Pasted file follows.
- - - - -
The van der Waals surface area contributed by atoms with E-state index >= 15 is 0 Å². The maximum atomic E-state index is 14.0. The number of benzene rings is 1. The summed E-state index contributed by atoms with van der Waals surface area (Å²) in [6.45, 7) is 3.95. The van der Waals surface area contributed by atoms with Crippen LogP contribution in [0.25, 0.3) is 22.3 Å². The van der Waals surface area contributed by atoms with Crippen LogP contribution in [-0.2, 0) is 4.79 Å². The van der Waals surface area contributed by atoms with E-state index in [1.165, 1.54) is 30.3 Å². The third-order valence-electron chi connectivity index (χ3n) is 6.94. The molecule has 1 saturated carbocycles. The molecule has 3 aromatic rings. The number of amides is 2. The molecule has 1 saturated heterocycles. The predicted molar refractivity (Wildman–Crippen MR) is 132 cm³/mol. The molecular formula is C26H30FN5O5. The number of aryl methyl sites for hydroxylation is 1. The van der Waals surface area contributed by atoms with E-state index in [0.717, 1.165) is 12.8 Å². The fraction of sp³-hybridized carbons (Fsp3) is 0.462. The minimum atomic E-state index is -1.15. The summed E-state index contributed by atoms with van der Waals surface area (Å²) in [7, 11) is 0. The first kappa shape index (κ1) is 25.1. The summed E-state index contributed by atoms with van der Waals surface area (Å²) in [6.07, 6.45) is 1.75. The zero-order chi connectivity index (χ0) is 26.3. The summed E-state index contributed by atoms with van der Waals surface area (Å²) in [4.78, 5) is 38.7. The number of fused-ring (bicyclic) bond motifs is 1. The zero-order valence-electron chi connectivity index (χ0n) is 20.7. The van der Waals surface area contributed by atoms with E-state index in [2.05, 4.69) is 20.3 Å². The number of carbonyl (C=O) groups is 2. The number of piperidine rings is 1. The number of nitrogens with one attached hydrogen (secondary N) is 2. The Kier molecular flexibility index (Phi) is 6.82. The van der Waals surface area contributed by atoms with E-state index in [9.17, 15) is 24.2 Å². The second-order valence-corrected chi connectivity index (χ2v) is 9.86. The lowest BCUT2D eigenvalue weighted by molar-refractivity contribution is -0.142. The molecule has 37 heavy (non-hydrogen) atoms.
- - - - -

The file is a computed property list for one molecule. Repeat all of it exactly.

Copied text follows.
The van der Waals surface area contributed by atoms with E-state index >= 15 is 0 Å². The maximum atomic E-state index is 14.0. The number of benzene rings is 1. The summed E-state index contributed by atoms with van der Waals surface area (Å²) in [6.45, 7) is 3.95. The van der Waals surface area contributed by atoms with Crippen LogP contribution in [0.25, 0.3) is 22.3 Å². The van der Waals surface area contributed by atoms with Crippen LogP contribution in [-0.2, 0) is 4.79 Å². The van der Waals surface area contributed by atoms with E-state index in [1.165, 1.54) is 30.3 Å². The third-order valence-electron chi connectivity index (χ3n) is 6.94. The molecule has 1 saturated carbocycles. The molecule has 3 aromatic rings. The number of amides is 2. The molecule has 1 saturated heterocycles. The predicted molar refractivity (Wildman–Crippen MR) is 132 cm³/mol. The molecular formula is C26H30FN5O5. The number of aryl methyl sites for hydroxylation is 1. The van der Waals surface area contributed by atoms with E-state index in [0.717, 1.165) is 12.8 Å². The fraction of sp³-hybridized carbons (Fsp3) is 0.462. The minimum atomic E-state index is -1.15. The summed E-state index contributed by atoms with van der Waals surface area (Å²) in [7, 11) is 0. The first kappa shape index (κ1) is 25.1. The summed E-state index contributed by atoms with van der Waals surface area (Å²) in [6.07, 6.45) is 1.75. The zero-order chi connectivity index (χ0) is 26.3. The summed E-state index contributed by atoms with van der Waals surface area (Å²) in [4.78, 5) is 38.7. The number of fused-ring (bicyclic) bond motifs is 1. The zero-order valence-electron chi connectivity index (χ0n) is 20.7. The van der Waals surface area contributed by atoms with E-state index in [2.05, 4.69) is 20.3 Å². The number of carbonyl (C=O) groups is 2. The number of piperidine rings is 1. The number of nitrogens with one attached hydrogen (secondary N) is 2. The Kier molecular flexibility index (Phi) is 6.82. The van der Waals surface area contributed by atoms with E-state index in [9.17, 15) is 24.2 Å². The second-order valence-corrected chi connectivity index (χ2v) is 9.86. The lowest BCUT2D eigenvalue weighted by molar-refractivity contribution is -0.142. The molecule has 37 heavy (non-hydrogen) atoms.